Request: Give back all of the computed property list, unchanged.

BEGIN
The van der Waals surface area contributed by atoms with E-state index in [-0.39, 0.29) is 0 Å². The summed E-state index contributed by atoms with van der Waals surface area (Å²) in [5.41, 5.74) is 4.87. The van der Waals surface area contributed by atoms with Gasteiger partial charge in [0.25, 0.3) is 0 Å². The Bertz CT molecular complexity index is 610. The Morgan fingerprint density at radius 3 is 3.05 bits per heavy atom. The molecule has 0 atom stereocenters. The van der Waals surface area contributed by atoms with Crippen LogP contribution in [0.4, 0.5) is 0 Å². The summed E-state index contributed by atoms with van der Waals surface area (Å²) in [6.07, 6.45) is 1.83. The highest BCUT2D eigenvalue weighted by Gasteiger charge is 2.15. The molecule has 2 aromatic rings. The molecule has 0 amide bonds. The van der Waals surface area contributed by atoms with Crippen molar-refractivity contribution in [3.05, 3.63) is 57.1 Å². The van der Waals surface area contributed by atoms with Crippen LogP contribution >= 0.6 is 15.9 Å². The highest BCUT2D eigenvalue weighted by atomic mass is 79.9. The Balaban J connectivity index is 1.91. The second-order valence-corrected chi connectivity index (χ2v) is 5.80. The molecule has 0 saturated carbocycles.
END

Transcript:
The van der Waals surface area contributed by atoms with E-state index in [-0.39, 0.29) is 0 Å². The summed E-state index contributed by atoms with van der Waals surface area (Å²) in [5.41, 5.74) is 4.87. The van der Waals surface area contributed by atoms with Gasteiger partial charge in [0.25, 0.3) is 0 Å². The Bertz CT molecular complexity index is 610. The Morgan fingerprint density at radius 3 is 3.05 bits per heavy atom. The molecule has 0 atom stereocenters. The van der Waals surface area contributed by atoms with Crippen LogP contribution in [0.4, 0.5) is 0 Å². The summed E-state index contributed by atoms with van der Waals surface area (Å²) in [6.07, 6.45) is 1.83. The highest BCUT2D eigenvalue weighted by Gasteiger charge is 2.15. The molecule has 2 aromatic rings. The molecule has 0 amide bonds. The van der Waals surface area contributed by atoms with Crippen molar-refractivity contribution in [3.05, 3.63) is 57.1 Å². The van der Waals surface area contributed by atoms with Crippen LogP contribution >= 0.6 is 15.9 Å². The highest BCUT2D eigenvalue weighted by atomic mass is 79.9. The Balaban J connectivity index is 1.91. The second-order valence-corrected chi connectivity index (χ2v) is 5.80. The molecule has 0 saturated carbocycles.